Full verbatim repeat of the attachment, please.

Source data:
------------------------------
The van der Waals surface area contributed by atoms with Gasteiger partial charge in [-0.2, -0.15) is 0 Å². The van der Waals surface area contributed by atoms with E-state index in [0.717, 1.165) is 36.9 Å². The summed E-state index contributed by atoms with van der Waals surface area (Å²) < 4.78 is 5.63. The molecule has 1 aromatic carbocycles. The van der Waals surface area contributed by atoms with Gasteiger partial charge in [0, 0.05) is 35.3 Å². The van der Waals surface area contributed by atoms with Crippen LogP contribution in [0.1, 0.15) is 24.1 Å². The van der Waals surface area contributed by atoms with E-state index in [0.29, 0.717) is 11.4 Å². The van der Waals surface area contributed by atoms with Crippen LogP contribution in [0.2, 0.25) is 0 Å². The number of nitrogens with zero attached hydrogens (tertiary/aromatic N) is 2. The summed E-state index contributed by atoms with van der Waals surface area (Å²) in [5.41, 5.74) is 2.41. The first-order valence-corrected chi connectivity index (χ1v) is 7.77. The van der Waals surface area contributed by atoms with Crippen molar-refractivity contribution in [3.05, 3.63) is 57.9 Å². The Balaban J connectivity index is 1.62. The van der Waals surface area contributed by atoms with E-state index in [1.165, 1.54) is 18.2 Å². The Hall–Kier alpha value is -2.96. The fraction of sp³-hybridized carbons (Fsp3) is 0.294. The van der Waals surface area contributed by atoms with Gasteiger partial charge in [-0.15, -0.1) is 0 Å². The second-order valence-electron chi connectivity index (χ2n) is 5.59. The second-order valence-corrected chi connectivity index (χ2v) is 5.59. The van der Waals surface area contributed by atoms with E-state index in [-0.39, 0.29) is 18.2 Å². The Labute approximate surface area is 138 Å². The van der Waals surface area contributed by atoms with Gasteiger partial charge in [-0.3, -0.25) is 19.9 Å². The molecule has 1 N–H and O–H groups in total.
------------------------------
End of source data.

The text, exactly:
The van der Waals surface area contributed by atoms with Gasteiger partial charge in [-0.2, -0.15) is 0 Å². The van der Waals surface area contributed by atoms with E-state index in [0.717, 1.165) is 36.9 Å². The summed E-state index contributed by atoms with van der Waals surface area (Å²) < 4.78 is 5.63. The molecule has 1 aromatic carbocycles. The van der Waals surface area contributed by atoms with Gasteiger partial charge in [0, 0.05) is 35.3 Å². The van der Waals surface area contributed by atoms with Crippen LogP contribution in [0.1, 0.15) is 24.1 Å². The van der Waals surface area contributed by atoms with E-state index in [0.29, 0.717) is 11.4 Å². The van der Waals surface area contributed by atoms with Crippen LogP contribution in [0.2, 0.25) is 0 Å². The number of nitrogens with zero attached hydrogens (tertiary/aromatic N) is 2. The summed E-state index contributed by atoms with van der Waals surface area (Å²) in [5.41, 5.74) is 2.41. The first-order valence-corrected chi connectivity index (χ1v) is 7.77. The van der Waals surface area contributed by atoms with Crippen molar-refractivity contribution in [3.05, 3.63) is 57.9 Å². The Balaban J connectivity index is 1.62. The van der Waals surface area contributed by atoms with E-state index in [1.165, 1.54) is 18.2 Å². The Hall–Kier alpha value is -2.96. The fraction of sp³-hybridized carbons (Fsp3) is 0.294. The van der Waals surface area contributed by atoms with Gasteiger partial charge in [-0.15, -0.1) is 0 Å². The second-order valence-electron chi connectivity index (χ2n) is 5.59. The second-order valence-corrected chi connectivity index (χ2v) is 5.59. The van der Waals surface area contributed by atoms with E-state index in [-0.39, 0.29) is 18.2 Å². The Labute approximate surface area is 138 Å². The van der Waals surface area contributed by atoms with Gasteiger partial charge in [-0.3, -0.25) is 19.9 Å². The molecule has 1 N–H and O–H groups in total.